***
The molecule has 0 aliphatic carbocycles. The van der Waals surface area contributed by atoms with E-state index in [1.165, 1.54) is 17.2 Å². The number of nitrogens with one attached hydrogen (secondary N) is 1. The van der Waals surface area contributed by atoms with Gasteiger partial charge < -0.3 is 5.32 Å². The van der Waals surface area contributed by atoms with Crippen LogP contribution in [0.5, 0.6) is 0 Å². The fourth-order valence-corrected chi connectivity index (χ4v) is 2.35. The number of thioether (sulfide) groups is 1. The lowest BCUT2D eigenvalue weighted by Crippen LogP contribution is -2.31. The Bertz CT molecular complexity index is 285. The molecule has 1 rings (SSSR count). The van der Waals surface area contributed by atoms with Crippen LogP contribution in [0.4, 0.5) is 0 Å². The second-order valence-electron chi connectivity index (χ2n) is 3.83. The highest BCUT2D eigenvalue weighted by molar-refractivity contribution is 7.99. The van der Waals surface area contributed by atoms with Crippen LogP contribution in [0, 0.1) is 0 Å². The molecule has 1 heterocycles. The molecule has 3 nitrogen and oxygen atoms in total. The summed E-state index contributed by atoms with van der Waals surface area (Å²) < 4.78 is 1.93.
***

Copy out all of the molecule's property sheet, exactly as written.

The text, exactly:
The molecule has 0 aliphatic carbocycles. The van der Waals surface area contributed by atoms with E-state index in [1.165, 1.54) is 17.2 Å². The number of nitrogens with one attached hydrogen (secondary N) is 1. The van der Waals surface area contributed by atoms with Gasteiger partial charge < -0.3 is 5.32 Å². The van der Waals surface area contributed by atoms with Crippen LogP contribution in [0.5, 0.6) is 0 Å². The fourth-order valence-corrected chi connectivity index (χ4v) is 2.35. The number of thioether (sulfide) groups is 1. The lowest BCUT2D eigenvalue weighted by Crippen LogP contribution is -2.31. The Bertz CT molecular complexity index is 285. The molecule has 1 rings (SSSR count). The van der Waals surface area contributed by atoms with Crippen LogP contribution in [0.4, 0.5) is 0 Å². The second-order valence-electron chi connectivity index (χ2n) is 3.83. The highest BCUT2D eigenvalue weighted by molar-refractivity contribution is 7.99. The van der Waals surface area contributed by atoms with Crippen LogP contribution in [0, 0.1) is 0 Å². The molecule has 1 heterocycles. The molecule has 3 nitrogen and oxygen atoms in total. The summed E-state index contributed by atoms with van der Waals surface area (Å²) < 4.78 is 1.93.